‘Victims of a cult’
A significant part of the THRIVE experience, organizers said, is seeing, hearing and communing with others who have traded the church for healthier, more fulfilled lives, explained in cultural terms former members understand.
Sam Young — an excommunicated former bishop who challenged church policies on probing, private “worthiness” interviews for youths — spoke playfully of buying new boxer shorts to replace his sacred garments in an act of protest.
The gesture, he said, was spurred by a now-discarded church policy barring children living with same-sex couples from baptism and labeling members of gay marriages “apostates.”
“There’s no way this is Jesus Christ,” Young remembered thinking.
“People outside the church don’t understand what that means,” said Young, who described framing the boxers and hanging them above the fireplace as a monument “to the importance of standing up for those on the margin.”
THRIVE, Young said, is nonjudgmental about where people find themselves in the evolution of their faith.
“We support whatever decision you make,” he told the audience. “I just marvel at your wisdom.”
The weekend also saw displays of a sense of betrayal over long-held religious beliefs that are now the source of doubt.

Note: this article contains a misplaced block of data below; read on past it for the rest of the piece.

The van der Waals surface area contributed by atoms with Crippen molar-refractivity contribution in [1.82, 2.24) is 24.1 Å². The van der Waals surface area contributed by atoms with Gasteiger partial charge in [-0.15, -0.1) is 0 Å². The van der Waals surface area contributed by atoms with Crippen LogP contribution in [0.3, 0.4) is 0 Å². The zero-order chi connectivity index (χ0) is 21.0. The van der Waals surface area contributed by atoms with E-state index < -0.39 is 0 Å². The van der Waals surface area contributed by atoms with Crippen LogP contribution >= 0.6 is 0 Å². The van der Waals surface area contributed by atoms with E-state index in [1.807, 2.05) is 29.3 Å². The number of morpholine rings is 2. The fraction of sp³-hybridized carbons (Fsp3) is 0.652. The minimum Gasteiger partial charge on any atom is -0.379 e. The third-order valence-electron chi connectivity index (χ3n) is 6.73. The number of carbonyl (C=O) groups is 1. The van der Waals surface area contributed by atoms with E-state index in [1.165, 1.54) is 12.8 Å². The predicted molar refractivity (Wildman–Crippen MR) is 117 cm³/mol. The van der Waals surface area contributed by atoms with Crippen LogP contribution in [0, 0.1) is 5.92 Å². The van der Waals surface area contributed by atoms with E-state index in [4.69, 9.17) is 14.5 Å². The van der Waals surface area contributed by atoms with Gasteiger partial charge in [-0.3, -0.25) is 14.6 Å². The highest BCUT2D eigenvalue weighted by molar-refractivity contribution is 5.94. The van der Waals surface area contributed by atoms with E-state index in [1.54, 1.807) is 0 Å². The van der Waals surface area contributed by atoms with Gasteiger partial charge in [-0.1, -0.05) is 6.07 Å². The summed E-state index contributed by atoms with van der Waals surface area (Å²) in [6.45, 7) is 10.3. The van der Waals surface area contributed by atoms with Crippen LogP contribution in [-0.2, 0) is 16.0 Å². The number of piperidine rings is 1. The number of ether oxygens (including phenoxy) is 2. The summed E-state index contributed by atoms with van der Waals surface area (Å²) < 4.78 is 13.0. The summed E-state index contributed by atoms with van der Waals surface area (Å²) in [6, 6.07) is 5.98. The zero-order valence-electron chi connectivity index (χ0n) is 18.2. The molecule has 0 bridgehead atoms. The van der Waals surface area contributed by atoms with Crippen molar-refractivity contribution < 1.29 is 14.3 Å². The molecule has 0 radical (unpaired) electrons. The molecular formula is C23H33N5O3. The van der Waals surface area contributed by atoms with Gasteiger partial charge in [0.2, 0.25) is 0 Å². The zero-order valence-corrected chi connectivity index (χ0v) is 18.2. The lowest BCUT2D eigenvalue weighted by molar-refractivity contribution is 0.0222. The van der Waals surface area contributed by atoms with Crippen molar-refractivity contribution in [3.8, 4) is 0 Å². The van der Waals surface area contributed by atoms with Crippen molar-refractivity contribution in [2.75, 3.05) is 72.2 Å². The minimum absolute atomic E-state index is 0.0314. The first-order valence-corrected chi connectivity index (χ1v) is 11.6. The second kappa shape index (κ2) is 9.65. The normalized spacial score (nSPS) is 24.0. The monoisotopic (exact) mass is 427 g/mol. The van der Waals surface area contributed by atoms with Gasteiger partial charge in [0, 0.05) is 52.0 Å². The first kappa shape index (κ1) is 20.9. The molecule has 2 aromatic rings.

Sean Escobar, who went public in exposing a prominent church member who had sexually abused him as a young teen, blasted aspects of the faith and its leaders for what he said are their “mistruths.”
“We are all victims of a cult,” Escobar said.
Therapist Natasha Helfer, also a THRIVE board member, spoke of her own 2021 expulsion from the church in what she called a “sex-communication” prompted by her public opposition to the faith’s stances on masturbation, same-sex marriage and pornography. Her talk was devoted to sexual empowerment, self-knowledge and overcoming years of repressive messages about sexuality from church elders.
She urged attendees to understand, become comfortable with and “lean into erotic energy” in their lives as a crucial part of healing — drawing a standing ovation.
In interviews, Helfer and Dehlin said it was important for those seeking help in their faith transitions to reach out to those who understand them, sympathize with their angst, and identify with the intricacies of Mormon culture and thorny issues surrounding the church’s history and positions on women and LGBTQ members.
THRIVE doesn’t try to replace church community, Dehlin said, but instead urges attendees to replicate their own groups of like-minded supporters.
“If you could have three or four families that you’re really tight with,” he told his THRIVE audience, “you can really enjoy life and in some cases have a much better life experience than maybe what you had before.
“That’s all THRIVE is,” Dehlin said. “We just want you to find friends and support.”
Editor’s note • This article mentions suicide. If you or people you know are at risk of self-harm, the National Suicide Prevention Lifeline provides 24-hour support at 1-800-273-8255.